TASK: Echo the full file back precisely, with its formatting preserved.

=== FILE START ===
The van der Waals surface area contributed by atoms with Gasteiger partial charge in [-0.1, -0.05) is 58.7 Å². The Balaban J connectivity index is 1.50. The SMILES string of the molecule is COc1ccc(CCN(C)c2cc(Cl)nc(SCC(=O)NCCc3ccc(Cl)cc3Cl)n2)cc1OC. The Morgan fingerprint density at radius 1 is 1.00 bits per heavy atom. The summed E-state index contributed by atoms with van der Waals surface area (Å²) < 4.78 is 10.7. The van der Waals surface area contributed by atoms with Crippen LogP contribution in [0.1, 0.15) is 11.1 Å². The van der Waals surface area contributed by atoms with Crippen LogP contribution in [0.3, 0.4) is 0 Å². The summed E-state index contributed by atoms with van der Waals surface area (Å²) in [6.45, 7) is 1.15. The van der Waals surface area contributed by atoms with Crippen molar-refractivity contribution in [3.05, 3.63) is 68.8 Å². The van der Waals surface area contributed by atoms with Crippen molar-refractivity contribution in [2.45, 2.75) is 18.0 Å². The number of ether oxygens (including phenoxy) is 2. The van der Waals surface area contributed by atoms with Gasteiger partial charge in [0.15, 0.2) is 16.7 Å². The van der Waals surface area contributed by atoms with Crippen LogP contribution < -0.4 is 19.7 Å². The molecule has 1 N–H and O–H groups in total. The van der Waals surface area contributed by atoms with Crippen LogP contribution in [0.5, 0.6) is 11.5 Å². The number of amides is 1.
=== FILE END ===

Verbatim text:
The van der Waals surface area contributed by atoms with Gasteiger partial charge in [-0.1, -0.05) is 58.7 Å². The Balaban J connectivity index is 1.50. The SMILES string of the molecule is COc1ccc(CCN(C)c2cc(Cl)nc(SCC(=O)NCCc3ccc(Cl)cc3Cl)n2)cc1OC. The Morgan fingerprint density at radius 1 is 1.00 bits per heavy atom. The summed E-state index contributed by atoms with van der Waals surface area (Å²) < 4.78 is 10.7. The van der Waals surface area contributed by atoms with Crippen LogP contribution in [0.1, 0.15) is 11.1 Å². The van der Waals surface area contributed by atoms with Crippen LogP contribution in [0.3, 0.4) is 0 Å². The summed E-state index contributed by atoms with van der Waals surface area (Å²) in [6.45, 7) is 1.15. The van der Waals surface area contributed by atoms with Crippen molar-refractivity contribution in [3.05, 3.63) is 68.8 Å². The van der Waals surface area contributed by atoms with Crippen molar-refractivity contribution in [2.45, 2.75) is 18.0 Å². The number of ether oxygens (including phenoxy) is 2. The van der Waals surface area contributed by atoms with Gasteiger partial charge in [0.15, 0.2) is 16.7 Å². The van der Waals surface area contributed by atoms with Crippen LogP contribution < -0.4 is 19.7 Å². The molecule has 1 N–H and O–H groups in total. The van der Waals surface area contributed by atoms with Crippen LogP contribution in [0.5, 0.6) is 11.5 Å². The number of amides is 1.